How bad is the student loan debt crisis? The $1.6 trillion tab is taking its toll on marriages.
According to a new survey of more than 800 divorcees, polled online by Student Loan Hero, 13 percent specifically blamed student loan debt for ending their relationships.
It’s bad enough you have massive debt; here’s how to keep it from ruining your marriage, too.
“Be upfront about how much debt you’re bringing to the table, and the limitations or pressures you feel because of your debt. If you’re hesitant about buying a house or starting a family, let your partner know. These conversations can certainly be uncomfortable, but they can prevent issues down the road,” says Leslie Tayne, a debt resolution attorney with the Tayne Law Group in Melville.
Think of yourself as a team
It may help to attend a financial seminar together to get the conversation started, or find a financial adviser who can provide insight, suggests Samuel Deane, a financial planner with Deane Financial Partners in Manhattan. Two heads are better than one when trying to come up with a strategy, like assessing whether refinancing or consolidating debt is ideal, and what repayment options are best.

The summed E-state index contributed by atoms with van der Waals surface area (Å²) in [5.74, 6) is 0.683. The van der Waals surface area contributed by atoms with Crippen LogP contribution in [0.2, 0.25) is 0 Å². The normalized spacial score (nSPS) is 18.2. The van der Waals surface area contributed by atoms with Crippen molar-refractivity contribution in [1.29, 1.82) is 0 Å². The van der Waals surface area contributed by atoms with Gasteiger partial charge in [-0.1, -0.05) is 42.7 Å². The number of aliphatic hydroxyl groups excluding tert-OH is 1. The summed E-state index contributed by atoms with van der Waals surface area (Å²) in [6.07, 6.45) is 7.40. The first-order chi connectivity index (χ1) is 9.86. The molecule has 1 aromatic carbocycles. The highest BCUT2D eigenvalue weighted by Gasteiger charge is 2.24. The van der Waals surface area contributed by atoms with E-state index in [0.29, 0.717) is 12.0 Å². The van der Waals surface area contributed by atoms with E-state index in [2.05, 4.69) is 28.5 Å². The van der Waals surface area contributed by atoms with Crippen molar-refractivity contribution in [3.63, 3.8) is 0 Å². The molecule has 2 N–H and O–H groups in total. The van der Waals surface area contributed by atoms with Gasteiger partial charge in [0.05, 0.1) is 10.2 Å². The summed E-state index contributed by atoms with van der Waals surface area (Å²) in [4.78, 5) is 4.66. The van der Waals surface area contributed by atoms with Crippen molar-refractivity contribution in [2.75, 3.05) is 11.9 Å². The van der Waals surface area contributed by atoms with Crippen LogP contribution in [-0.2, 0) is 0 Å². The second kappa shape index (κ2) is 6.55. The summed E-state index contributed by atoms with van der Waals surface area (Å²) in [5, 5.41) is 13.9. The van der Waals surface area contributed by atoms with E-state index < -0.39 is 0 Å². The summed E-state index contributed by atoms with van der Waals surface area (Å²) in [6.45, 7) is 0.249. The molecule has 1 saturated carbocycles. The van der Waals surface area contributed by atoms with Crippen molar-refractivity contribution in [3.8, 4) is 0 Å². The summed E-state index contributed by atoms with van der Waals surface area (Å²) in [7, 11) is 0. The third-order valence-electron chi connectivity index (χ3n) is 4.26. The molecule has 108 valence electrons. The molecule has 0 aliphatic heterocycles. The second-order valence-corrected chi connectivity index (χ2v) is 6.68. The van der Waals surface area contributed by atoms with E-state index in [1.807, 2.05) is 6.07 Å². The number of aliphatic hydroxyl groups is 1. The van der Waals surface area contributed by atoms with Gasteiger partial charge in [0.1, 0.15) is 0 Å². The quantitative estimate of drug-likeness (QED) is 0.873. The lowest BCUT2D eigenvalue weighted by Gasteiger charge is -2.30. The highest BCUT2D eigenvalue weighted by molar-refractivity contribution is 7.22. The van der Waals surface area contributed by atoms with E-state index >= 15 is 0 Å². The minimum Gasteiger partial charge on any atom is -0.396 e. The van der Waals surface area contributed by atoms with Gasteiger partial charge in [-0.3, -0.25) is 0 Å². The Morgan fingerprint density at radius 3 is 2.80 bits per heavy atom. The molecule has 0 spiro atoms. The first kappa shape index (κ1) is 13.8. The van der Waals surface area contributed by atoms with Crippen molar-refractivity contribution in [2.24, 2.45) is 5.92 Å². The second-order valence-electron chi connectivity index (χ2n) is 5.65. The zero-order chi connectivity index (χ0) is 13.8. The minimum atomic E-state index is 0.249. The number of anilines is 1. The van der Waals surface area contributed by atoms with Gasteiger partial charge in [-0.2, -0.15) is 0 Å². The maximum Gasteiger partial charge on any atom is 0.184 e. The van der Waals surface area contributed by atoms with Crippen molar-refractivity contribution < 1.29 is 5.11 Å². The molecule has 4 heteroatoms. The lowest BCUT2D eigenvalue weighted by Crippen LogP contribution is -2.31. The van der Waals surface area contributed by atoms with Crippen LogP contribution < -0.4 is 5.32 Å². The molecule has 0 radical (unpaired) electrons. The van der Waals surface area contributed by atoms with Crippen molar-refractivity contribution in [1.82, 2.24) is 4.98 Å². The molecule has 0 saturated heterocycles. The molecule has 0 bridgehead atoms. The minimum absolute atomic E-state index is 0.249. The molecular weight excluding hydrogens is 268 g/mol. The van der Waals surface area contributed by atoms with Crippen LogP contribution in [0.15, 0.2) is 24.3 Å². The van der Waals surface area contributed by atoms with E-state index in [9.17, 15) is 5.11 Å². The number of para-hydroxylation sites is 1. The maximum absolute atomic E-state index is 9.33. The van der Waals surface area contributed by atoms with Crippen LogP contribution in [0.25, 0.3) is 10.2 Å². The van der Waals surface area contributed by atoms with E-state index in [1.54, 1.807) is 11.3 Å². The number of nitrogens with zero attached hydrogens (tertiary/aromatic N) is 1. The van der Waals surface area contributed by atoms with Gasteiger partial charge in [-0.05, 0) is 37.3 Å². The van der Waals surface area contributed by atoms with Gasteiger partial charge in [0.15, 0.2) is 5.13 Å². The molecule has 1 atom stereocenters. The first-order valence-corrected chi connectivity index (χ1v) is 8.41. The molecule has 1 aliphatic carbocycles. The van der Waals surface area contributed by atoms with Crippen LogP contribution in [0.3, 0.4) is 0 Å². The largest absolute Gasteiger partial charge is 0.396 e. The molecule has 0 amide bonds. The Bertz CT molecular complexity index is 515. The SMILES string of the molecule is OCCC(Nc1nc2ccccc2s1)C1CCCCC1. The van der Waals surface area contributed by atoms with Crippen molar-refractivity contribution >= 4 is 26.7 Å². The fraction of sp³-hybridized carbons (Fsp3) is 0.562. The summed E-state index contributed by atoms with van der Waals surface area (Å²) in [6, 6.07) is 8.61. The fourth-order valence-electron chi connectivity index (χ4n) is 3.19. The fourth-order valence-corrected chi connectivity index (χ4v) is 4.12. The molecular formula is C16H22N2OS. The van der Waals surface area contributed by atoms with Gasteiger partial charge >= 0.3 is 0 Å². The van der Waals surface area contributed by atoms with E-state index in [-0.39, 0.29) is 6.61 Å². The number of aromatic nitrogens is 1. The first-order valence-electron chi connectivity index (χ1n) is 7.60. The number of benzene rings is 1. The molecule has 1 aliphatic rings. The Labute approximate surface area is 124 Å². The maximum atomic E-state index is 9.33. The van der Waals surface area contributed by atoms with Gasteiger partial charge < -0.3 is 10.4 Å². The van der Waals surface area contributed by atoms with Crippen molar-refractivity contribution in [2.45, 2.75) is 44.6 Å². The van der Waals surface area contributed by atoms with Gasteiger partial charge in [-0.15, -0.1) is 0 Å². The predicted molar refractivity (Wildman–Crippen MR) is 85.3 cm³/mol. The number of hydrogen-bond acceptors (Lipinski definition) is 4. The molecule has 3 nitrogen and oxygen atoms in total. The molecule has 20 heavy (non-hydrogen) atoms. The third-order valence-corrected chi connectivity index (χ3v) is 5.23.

Understand how your loans affect your spouse
In certain situations, your spouse could become responsible for your loans. All federal loans have a death discharge if the borrower dies, but not all private loans do.
Read all the terms of your loans. If your loans go into default and you have no wages to garnish, your spouse may become responsible.
Says Tayne, “The key to helping your marriage survive student loan debt is knowing what you’re getting yourself into and keeping your spouse in the know as well.”